the advancement of technology, distance education
has experienced a renaissance in delivering
curriculum via videoconferencing and the Web. Virtual classrooms
have popped up at educational institutions across the U.S. and
around the world. The concept of a virtual learning space allows
the individual the flexibility to take a course anytime, anywhere;
to interact with professors and other students in small learning
communities; and to choose from a wide range of course offerings.
This trend is now filtering down to K-12 schools. This idea is
particularly attractive to students in remote areas who would
not otherwise be able to take certain courses because there are
enough students or a qualified teacher is unavailable. It is
also an innovative way to provide professional development or continuing
education to K-12 teachers.
To be instructional,
a site needs to have all of the components that are found in any
standard learning environment, including rich content and management.
Content needs to include more than posting a lesson and having an
assignment e-mailed to the teacher. It requires careful planning
with objectives, outcomes, organization, appropriate material, and
a delivery system that is effective and easy to use. System management
includes all of the design elements combined with the delivery system.
In most cases content, assignments, discussion, communication, and
administration are delivered over the Web. Learners are expected
to be self-motivated and share a responsibility for their learning.
When this type of organizational structure is followed, the Web
can be transformed into a bona fide interactive learning environment.
To this end there are several Web sites that can serve as models
when designing Web-based learning spaces.
University offers a teacher certification program to applicants
who have a bachelor's degree and have passed the
California Basic Education Skills Test (CBEST). The program is
specifically beneficial to those who have emergency teaching
certificates and want to gain full certification. With that in
is designed around classroom experiences. Participants use web,
print and CD-ROM materials. They share ideas through web-based “class
discussions,” and get professional feedback through on-site
are a variety of content management systems available for school
districts. In 1998, I cobbled together open source software to
create a virtual learning environment for a consortium that include
the Columbus Education Association, Ohio Education Association,
and The Ohio State University. In 2003, I became system administrator
for Blackboard at Columbus
In addition, I had the opportunity to use Moodle. During this same
time, I completed three facilitation courses, developed content,
taught classes for 1) PBS Teacherline
2) eTech Ohio, and 3) Educational Development Center. So, I know
both the technical and the educational content side of virtual
classrooms. Content management systems are great tools, but without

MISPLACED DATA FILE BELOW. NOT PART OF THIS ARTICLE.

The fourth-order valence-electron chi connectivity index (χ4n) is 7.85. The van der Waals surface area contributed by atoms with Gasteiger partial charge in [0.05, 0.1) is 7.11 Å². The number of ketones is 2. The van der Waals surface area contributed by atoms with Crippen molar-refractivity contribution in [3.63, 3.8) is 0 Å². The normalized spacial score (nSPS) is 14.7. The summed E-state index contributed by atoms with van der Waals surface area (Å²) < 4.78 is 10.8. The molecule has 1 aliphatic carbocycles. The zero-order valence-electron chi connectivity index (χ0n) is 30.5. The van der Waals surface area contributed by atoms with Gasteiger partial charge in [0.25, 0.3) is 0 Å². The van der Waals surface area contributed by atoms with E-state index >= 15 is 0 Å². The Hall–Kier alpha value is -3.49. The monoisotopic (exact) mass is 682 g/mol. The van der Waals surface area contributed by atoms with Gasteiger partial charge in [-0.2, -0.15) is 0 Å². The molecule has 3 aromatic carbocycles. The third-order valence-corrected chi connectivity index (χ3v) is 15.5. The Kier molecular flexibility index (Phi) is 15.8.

content, they are useless. Think about how you plan to add content
to your management system. You can create the content or purchase
modules from third party vendors. At Columbus City Schools, we
had an EETT grant that gave us the flexibility to have math content
custom made. We also created our own content to supplement the
virtual high school and elementary math. Creating content required
lots of people resources and some understanding of curriculum design.
If you can type you can use this tool. Simply fill in some preliminary
information about your course and select a color scheme. Then,
work through all of the control panel selections to set up announcements,
discussion boards, course content, assignments, registration features,
and more. This is a very slick and easy-to-use interface.
Brightspace By Desire2Learn™ (Sparks)
is a suite of products and services developed to meet the specific
Sparks brings eLearning opportunities to all sizes of schools and
ages of students. They also have a team to create customized content.
you are on a budget and your district has a server, then Moodle
is the way
to go. It is open source software and it's free. It took me about
a half hour to set it up with a connection to a Mysql database.
There are loads of plugins for adding additional features to your
site. It's also easy for teachers to use once you have provided
them with some professional development.
of a Web-Based Professional Development Course
Depending on how you set up your Web-based class, you may or may
not be able to offer online registration. This requires a database
and programming script that is part of content management systems.
The syllabus includes information about the instructor, the description
of the course or workshop, the objectives, grading scale, and materials.
Schedule or Calendar
The schedule is the timeline for when each lesson should begin and
end and when the assignment is due.
Sessions or Modules of Course Material
The sessions or modules include the content that is being taught.
It may be a reading supported by multimedia components such as
Assignments can be posted on the Web using a content management
system. They can also be emailed as an attachment.
Resources are links to Websites and other materials that are referenced
in the lessons.
Board, Chat, Whiteboard
This area is the communication command center. Students
can introduce themselves, topics can be discussed, and collaboration
on group projects can take shape in real time.
Instructor Contact (Email)
Email is an ideal way to privately communicate with the instructor.
Surveys, evaluations, and grades can be posted in this area.
Information about the kind of computer and software that are needed
is generally posted in this area along with any step-by-step instructions.